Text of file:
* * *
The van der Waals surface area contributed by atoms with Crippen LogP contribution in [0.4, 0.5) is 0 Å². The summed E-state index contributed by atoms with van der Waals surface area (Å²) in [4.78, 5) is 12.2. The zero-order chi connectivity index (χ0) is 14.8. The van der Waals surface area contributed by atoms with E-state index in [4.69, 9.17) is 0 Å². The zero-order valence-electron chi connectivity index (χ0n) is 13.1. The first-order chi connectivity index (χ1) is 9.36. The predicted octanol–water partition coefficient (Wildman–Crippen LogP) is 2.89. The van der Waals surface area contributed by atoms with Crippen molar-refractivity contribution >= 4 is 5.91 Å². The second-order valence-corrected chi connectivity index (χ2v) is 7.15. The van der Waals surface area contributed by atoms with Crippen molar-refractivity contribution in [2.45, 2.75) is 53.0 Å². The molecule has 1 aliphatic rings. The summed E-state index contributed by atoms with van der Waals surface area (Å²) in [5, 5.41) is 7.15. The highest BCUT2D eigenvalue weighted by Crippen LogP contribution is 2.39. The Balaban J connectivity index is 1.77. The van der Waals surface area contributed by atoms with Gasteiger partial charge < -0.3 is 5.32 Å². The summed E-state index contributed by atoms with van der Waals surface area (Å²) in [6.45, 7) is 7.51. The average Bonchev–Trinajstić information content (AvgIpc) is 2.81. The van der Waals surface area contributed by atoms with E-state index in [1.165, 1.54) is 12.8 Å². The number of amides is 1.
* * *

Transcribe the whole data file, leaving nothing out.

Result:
The van der Waals surface area contributed by atoms with Crippen LogP contribution in [0.4, 0.5) is 0 Å². The summed E-state index contributed by atoms with van der Waals surface area (Å²) in [4.78, 5) is 12.2. The zero-order chi connectivity index (χ0) is 14.8. The van der Waals surface area contributed by atoms with E-state index in [4.69, 9.17) is 0 Å². The zero-order valence-electron chi connectivity index (χ0n) is 13.1. The first-order chi connectivity index (χ1) is 9.36. The predicted octanol–water partition coefficient (Wildman–Crippen LogP) is 2.89. The van der Waals surface area contributed by atoms with Crippen molar-refractivity contribution >= 4 is 5.91 Å². The second-order valence-corrected chi connectivity index (χ2v) is 7.15. The van der Waals surface area contributed by atoms with Crippen molar-refractivity contribution in [2.45, 2.75) is 53.0 Å². The molecule has 1 aliphatic rings. The summed E-state index contributed by atoms with van der Waals surface area (Å²) in [5, 5.41) is 7.15. The highest BCUT2D eigenvalue weighted by Crippen LogP contribution is 2.39. The Balaban J connectivity index is 1.77. The van der Waals surface area contributed by atoms with Gasteiger partial charge < -0.3 is 5.32 Å². The summed E-state index contributed by atoms with van der Waals surface area (Å²) in [6.45, 7) is 7.51. The average Bonchev–Trinajstić information content (AvgIpc) is 2.81. The van der Waals surface area contributed by atoms with E-state index in [1.165, 1.54) is 12.8 Å². The number of amides is 1.